Technology strategy for the enterprise

Technology strategy for the enterprise

Organising technology at the enterprise level is part of corporate planning function and is a continuous process. This can be divided into the following three streams :

a. Replacement of obsolete technologies with newer ones; and continuous modernization of existing technologies for improving productivity and competitiveness.
b. Development and introduction of new products with a view to Diversify.
c. Setting up of new units.

While having certain common components, the above three streams have certain operational differerences and therefore need to be dealt with separately. However, the first step to technology status and the forecasting of technology needs, keeping in view the technology trends (domestic and global) and to the changing market in order to better satisfy the consumer expectations. While defining strategy, the time frame of technology cycle and its impact needs the maximum attention. Further, technology should be identified not only in term of machines but also products and processes to achieve the desired end product and level of productivity. This can be clarified by comparing core industries like Cement and Steel with fast track Electronics industry. While in the first case changes in the machines and processes take place without consumer getting the feel of it, in case of electronics and consumer products, the product range changes have an impact on consumer because he gets involved in it.

Further, a company engaged in the manufacture of consumer electronic products has very little time at its disposal to bridge the gap and keep pace with changes, but a company making cement or steel could go in a systematic manner to improve its state of technology and simultaneously meet the requirements of employment policies and marketing distribution system in the country in order to satisfy the consumer needs effectively.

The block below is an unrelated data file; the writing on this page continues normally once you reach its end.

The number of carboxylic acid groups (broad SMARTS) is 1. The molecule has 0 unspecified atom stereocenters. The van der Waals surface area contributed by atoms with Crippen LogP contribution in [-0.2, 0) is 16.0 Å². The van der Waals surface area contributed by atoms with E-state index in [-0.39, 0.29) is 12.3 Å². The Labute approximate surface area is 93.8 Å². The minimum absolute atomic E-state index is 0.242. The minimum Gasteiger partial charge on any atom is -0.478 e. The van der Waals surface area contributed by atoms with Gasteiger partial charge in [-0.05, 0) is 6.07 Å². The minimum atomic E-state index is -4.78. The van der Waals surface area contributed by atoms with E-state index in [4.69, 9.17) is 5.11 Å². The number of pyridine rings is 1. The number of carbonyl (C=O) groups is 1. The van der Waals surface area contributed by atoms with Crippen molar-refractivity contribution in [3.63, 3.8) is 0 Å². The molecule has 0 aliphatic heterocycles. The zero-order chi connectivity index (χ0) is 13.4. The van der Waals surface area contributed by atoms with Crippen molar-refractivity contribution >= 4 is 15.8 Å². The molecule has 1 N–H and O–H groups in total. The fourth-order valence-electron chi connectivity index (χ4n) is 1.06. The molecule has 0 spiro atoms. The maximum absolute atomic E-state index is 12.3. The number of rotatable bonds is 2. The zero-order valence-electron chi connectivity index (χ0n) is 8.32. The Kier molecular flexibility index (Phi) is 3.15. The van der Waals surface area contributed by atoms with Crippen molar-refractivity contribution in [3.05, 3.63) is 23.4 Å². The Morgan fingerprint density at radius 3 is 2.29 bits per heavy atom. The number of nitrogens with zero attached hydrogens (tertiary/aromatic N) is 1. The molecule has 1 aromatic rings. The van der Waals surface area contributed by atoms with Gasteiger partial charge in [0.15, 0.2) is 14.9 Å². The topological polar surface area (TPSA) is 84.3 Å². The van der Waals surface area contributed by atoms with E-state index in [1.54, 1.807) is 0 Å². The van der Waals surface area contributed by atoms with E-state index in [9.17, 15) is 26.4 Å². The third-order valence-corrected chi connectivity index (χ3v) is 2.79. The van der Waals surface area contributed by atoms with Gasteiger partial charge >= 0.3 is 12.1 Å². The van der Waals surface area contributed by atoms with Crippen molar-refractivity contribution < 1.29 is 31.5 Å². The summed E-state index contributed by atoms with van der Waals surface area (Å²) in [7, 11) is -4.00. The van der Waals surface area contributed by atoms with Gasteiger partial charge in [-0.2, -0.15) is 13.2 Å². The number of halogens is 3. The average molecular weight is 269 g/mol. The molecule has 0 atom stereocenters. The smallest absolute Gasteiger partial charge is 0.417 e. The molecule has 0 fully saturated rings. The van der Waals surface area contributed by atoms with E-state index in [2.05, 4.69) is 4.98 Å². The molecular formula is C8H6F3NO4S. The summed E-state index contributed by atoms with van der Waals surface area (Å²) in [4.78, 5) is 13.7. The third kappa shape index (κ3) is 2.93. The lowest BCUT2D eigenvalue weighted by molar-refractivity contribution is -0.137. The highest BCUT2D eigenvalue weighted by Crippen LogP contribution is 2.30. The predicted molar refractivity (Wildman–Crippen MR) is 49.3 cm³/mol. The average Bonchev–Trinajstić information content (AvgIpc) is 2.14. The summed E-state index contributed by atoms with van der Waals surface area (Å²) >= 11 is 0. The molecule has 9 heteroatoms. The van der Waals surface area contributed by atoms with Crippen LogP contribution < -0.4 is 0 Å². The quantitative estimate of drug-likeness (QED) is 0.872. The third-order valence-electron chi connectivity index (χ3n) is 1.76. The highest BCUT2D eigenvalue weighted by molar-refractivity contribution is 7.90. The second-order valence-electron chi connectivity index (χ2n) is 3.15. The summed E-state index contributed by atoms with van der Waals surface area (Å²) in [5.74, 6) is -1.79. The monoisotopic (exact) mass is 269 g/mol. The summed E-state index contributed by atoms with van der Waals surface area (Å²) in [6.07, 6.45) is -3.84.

The questions of technological obsolescence, time cycle and scale of operations are more relevant today than they were ever before. It is because of the increased pace of technological developments, emerging intense competition and stepping of electronics in almost all industries—be it automobile, telecommunication, aviation, cement or mineral industries where use of micro—processor has now become more a necessity than fashion—that the concepts of scale or size of production have assumed increasing importance. India is passing through transition phase where we have technologies varying from bullock cart to A-320 aircraft. Appropriate technology for each industrial segment is thus the need of the hour and should be the objective of an enterprise. While we might like to introduce bio-engineering, super conductivity and jet engines in one go, the scale of operations and results achieved may or may not justify the same. Since technology strategy of the corporation has a long term impact, its appropriate choice in the context of the environment is very critical.

As indicated earlier, the technology strategy of an electronic consumer product company, for instanced, cannot be the same as that of Steel, Cement or other core industry. And within the same sector the technology strategy of a company will change depending upon whether its target is domestic, international or mixed market. For example the technology strategy of a 100% Export Oriented Unit (EOU) company has to the state-of-the art technology and also has to be backed up by the capability to quickly respond to the changes in accordance with the merging global situation. On the other hand the strategy of a core industry company will be governed by domestic needs and Government’s socio-economic policies.